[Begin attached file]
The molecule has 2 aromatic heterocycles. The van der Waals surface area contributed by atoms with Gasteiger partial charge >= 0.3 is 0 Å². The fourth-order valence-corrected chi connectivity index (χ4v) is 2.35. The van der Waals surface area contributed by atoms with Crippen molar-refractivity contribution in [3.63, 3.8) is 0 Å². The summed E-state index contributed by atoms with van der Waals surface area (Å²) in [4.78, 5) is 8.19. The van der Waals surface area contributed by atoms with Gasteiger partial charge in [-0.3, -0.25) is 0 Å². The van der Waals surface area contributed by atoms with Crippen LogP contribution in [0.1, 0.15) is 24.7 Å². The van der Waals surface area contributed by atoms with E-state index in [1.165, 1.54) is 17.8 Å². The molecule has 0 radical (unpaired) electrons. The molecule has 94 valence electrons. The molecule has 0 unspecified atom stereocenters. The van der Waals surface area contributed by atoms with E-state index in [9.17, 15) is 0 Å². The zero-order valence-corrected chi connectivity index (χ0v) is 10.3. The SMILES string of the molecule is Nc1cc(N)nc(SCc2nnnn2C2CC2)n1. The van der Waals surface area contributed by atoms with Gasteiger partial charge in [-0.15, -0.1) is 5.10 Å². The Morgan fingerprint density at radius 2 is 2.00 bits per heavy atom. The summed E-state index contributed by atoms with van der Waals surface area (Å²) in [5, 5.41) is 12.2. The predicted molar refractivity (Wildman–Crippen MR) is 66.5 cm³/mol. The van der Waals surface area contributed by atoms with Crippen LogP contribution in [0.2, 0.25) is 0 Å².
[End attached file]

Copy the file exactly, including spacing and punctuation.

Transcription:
The molecule has 2 aromatic heterocycles. The van der Waals surface area contributed by atoms with Gasteiger partial charge >= 0.3 is 0 Å². The fourth-order valence-corrected chi connectivity index (χ4v) is 2.35. The van der Waals surface area contributed by atoms with Crippen molar-refractivity contribution in [3.63, 3.8) is 0 Å². The summed E-state index contributed by atoms with van der Waals surface area (Å²) in [4.78, 5) is 8.19. The van der Waals surface area contributed by atoms with Gasteiger partial charge in [-0.3, -0.25) is 0 Å². The van der Waals surface area contributed by atoms with Crippen LogP contribution in [0.1, 0.15) is 24.7 Å². The van der Waals surface area contributed by atoms with E-state index in [1.165, 1.54) is 17.8 Å². The molecule has 0 radical (unpaired) electrons. The molecule has 94 valence electrons. The molecule has 0 unspecified atom stereocenters. The van der Waals surface area contributed by atoms with E-state index in [9.17, 15) is 0 Å². The zero-order valence-corrected chi connectivity index (χ0v) is 10.3. The SMILES string of the molecule is Nc1cc(N)nc(SCc2nnnn2C2CC2)n1. The van der Waals surface area contributed by atoms with Gasteiger partial charge in [-0.15, -0.1) is 5.10 Å². The Morgan fingerprint density at radius 2 is 2.00 bits per heavy atom. The summed E-state index contributed by atoms with van der Waals surface area (Å²) in [5, 5.41) is 12.2. The predicted molar refractivity (Wildman–Crippen MR) is 66.5 cm³/mol. The van der Waals surface area contributed by atoms with Crippen LogP contribution in [0.2, 0.25) is 0 Å².